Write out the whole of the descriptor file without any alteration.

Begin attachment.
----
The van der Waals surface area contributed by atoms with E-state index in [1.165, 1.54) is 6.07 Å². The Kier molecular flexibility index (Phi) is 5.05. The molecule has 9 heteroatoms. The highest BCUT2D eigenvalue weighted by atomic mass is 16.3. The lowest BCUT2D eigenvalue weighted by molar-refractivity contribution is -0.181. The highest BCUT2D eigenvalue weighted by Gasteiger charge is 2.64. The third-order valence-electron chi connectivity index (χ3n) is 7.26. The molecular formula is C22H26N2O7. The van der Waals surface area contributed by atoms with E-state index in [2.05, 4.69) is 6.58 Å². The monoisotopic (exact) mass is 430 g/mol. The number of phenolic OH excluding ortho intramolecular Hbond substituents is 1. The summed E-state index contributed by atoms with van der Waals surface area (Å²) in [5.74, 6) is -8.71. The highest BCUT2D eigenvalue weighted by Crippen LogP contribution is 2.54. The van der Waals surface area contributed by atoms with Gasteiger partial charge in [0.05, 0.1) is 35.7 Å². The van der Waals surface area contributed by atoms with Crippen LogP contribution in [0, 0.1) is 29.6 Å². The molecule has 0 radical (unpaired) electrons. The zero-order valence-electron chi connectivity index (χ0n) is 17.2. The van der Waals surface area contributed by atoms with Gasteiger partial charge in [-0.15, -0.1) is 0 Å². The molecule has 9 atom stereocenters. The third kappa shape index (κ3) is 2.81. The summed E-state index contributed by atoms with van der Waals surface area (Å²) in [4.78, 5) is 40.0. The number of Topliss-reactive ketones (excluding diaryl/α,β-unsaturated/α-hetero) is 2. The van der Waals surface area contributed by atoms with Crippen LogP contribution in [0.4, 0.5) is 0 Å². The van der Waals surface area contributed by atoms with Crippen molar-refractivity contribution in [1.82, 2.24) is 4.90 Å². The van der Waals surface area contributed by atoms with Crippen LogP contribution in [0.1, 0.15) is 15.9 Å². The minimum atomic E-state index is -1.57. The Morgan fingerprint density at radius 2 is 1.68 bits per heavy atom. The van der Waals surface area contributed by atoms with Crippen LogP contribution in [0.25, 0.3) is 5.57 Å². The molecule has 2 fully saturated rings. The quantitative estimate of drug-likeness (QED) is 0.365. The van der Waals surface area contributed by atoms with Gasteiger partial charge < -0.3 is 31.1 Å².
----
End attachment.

The van der Waals surface area contributed by atoms with E-state index in [1.165, 1.54) is 6.07 Å². The Kier molecular flexibility index (Phi) is 5.05. The molecule has 9 heteroatoms. The highest BCUT2D eigenvalue weighted by atomic mass is 16.3. The lowest BCUT2D eigenvalue weighted by molar-refractivity contribution is -0.181. The highest BCUT2D eigenvalue weighted by Gasteiger charge is 2.64. The third-order valence-electron chi connectivity index (χ3n) is 7.26. The molecular formula is C22H26N2O7. The van der Waals surface area contributed by atoms with E-state index in [2.05, 4.69) is 6.58 Å². The monoisotopic (exact) mass is 430 g/mol. The number of phenolic OH excluding ortho intramolecular Hbond substituents is 1. The summed E-state index contributed by atoms with van der Waals surface area (Å²) in [5.74, 6) is -8.71. The highest BCUT2D eigenvalue weighted by Crippen LogP contribution is 2.54. The van der Waals surface area contributed by atoms with Gasteiger partial charge in [0.05, 0.1) is 35.7 Å². The van der Waals surface area contributed by atoms with Crippen LogP contribution in [0, 0.1) is 29.6 Å². The molecule has 0 radical (unpaired) electrons. The zero-order valence-electron chi connectivity index (χ0n) is 17.2. The van der Waals surface area contributed by atoms with Gasteiger partial charge in [-0.15, -0.1) is 0 Å². The molecule has 9 atom stereocenters. The third kappa shape index (κ3) is 2.81. The summed E-state index contributed by atoms with van der Waals surface area (Å²) in [4.78, 5) is 40.0. The number of Topliss-reactive ketones (excluding diaryl/α,β-unsaturated/α-hetero) is 2. The van der Waals surface area contributed by atoms with Crippen LogP contribution in [0.4, 0.5) is 0 Å². The van der Waals surface area contributed by atoms with Crippen molar-refractivity contribution in [1.82, 2.24) is 4.90 Å². The van der Waals surface area contributed by atoms with Crippen LogP contribution in [0.1, 0.15) is 15.9 Å². The minimum atomic E-state index is -1.57. The Morgan fingerprint density at radius 2 is 1.68 bits per heavy atom. The van der Waals surface area contributed by atoms with Crippen LogP contribution in [0.25, 0.3) is 5.57 Å². The molecule has 2 fully saturated rings. The quantitative estimate of drug-likeness (QED) is 0.365. The van der Waals surface area contributed by atoms with Gasteiger partial charge < -0.3 is 31.1 Å².